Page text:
This is part 3 of Kosmo’s job search journey. While this article stands well by itself, it will be even better if you read You’re Fired (Part 1) and Assessing the Situation (Part 2) for the full context.
I’ll share a secret with you: I’m terrible at networking. Mostly, I hate asking people for favors. The local grocery store has someone push the cart out to your car (yep, it’s you, Fareway) – you don’t have the option of pushing your own cart. Most people love the service, but I’m so uncomfortable with this that I’m the guy attempting to carry ten bags out to the car.
Unfortunately for me, networking plays a key role in many job searches these days. Knowing someone can be critically important to getting your foot in the door.
The social networking du jour for job seekers is LinkedIn. The announcement that my former company was going to eliminate teleworkers wasn’t a complete surprise. Prior to the announcement, I felt there was probably a 50% chance it was going to happen. So I had set up a LinkedIn account, but not done much. Since the announcement, I’ve been feverishly “connecting” to people on LinkedIn and asking colleagues to “endorse” my skills. After all, these are the people who have worked with me over the years, so they have the best understanding of what I’m capable of doing. One step beyond endorsing is to give a “recommendation” – a free text blurb about the person.
Find a Job Search Partner
Coincidentally, a friend of mine was looking for a job at the same time. Let’s call him Bryan, because that’s his name. Bryan was working at corporate headquarters. He and I had worked very closely in the past, supporting an aging system that we kept alive barely long enough to be replaced. The circumstances forced us to be in almost constant contact. I was continuously monitoring the system and was communicating any bad news to Bryan so that he’d be prepared to inform the tens of thousands of users of any adverse impacts.
Bryan’s wife landed an important job with an employer in my area. Our employer wouldn’t allow him to become a teleworker, so he started looking for a new job a couple months ago. I’d tried to give him some help, introducing him to a local colleague who had some connections.
When I learned that I needed to find a job, I piggybacked pretty heavily on Bryan’s experience. I mentioned the companies that I was looking at, to see if I was overlooking anyone. I shamelessly asked for specifics on a variety of topics, including the probably salary for the role. I flooded his Facebook IM box. After all, Bryan and I were looking for the same type of role, in the same industry, in the same local area. If I could learn from his experiences, I’d be a step ahead of the game. The was no point in trying to reinvent the wheel.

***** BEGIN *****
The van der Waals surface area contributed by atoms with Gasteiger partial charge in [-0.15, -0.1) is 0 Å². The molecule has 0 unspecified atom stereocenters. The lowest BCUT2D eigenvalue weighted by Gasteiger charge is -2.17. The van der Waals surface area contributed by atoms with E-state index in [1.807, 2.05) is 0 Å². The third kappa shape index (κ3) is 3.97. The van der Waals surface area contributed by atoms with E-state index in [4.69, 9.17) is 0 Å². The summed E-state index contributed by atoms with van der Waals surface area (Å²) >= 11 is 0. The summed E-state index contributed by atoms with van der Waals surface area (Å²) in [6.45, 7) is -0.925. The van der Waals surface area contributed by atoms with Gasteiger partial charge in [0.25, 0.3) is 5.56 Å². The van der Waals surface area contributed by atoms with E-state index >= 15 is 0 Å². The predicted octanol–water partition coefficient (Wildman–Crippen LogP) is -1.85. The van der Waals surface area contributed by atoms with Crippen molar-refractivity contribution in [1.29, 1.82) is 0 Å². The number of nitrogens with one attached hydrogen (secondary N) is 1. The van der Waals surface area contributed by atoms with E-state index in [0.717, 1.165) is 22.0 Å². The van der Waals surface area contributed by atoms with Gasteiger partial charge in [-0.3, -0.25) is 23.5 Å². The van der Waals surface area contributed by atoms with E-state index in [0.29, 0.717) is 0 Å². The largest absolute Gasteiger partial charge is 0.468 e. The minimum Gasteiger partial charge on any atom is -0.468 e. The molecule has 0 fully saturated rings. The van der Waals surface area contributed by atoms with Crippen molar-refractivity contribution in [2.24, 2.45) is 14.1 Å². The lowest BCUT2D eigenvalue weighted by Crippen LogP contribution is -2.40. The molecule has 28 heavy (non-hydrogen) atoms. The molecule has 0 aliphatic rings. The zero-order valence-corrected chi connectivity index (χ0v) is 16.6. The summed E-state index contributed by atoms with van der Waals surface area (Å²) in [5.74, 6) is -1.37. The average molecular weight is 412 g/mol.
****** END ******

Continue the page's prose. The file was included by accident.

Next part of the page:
Some people might say that finding a job search partner and trying to help each other might be counter-productive. What if they get the job that would have otherwise gone to you? This is only an issue if you were the top two candidates for the job, which is somewhat unlikely. Most often, using each other as a sounding board will help both of you.
Up to this point, it sounds like the relationship with Bryan was pretty one-sided. I was doing all the asking and he was doing all the answering. Things changed a bit when I applied for a job at a local company. It turns out that not only had he applied (several weeks prior) but he was going on site for an interview the next day.
Network, Network, Network
I went into turbo mode, trying to find other people who could help us. While coaching my kid’s football team, it occurred to me that a guy a few houses down worked in HR for this company. We weren’t exactly friends, but we were always pleasant to each other. After the game (and after his NFL team’s game was over) I dropped by his house and chatted about the situation. I mentioned that Bryan had applied, and talked him up. My neighbor wasn’t in charge of the hiring for this position, but he worked right next to the guy who was.
After a few conversations with colleagues, I remembered that one colleague’s husband worked for the company. It turns out that he was good friends with an analyst that was on the interview panel. I mentioned that Bryan and I were both applying for the job. She also knew Bryan, and was happy to have her husband talk to his friend about us.
Success… of Sorts
The next week, there was good news. Bryan got the job we were both trying for. There were two positions, and both were now filled. I was the victim of bad timing. By the time I applied (the night I got the bad news), they had already picked the candidates to bring on site. Nonetheless, I was happy for Bryan. He was a good guy, and I knew he’d be a great fit for the job. Also, it meant that I know had an ally inside the company.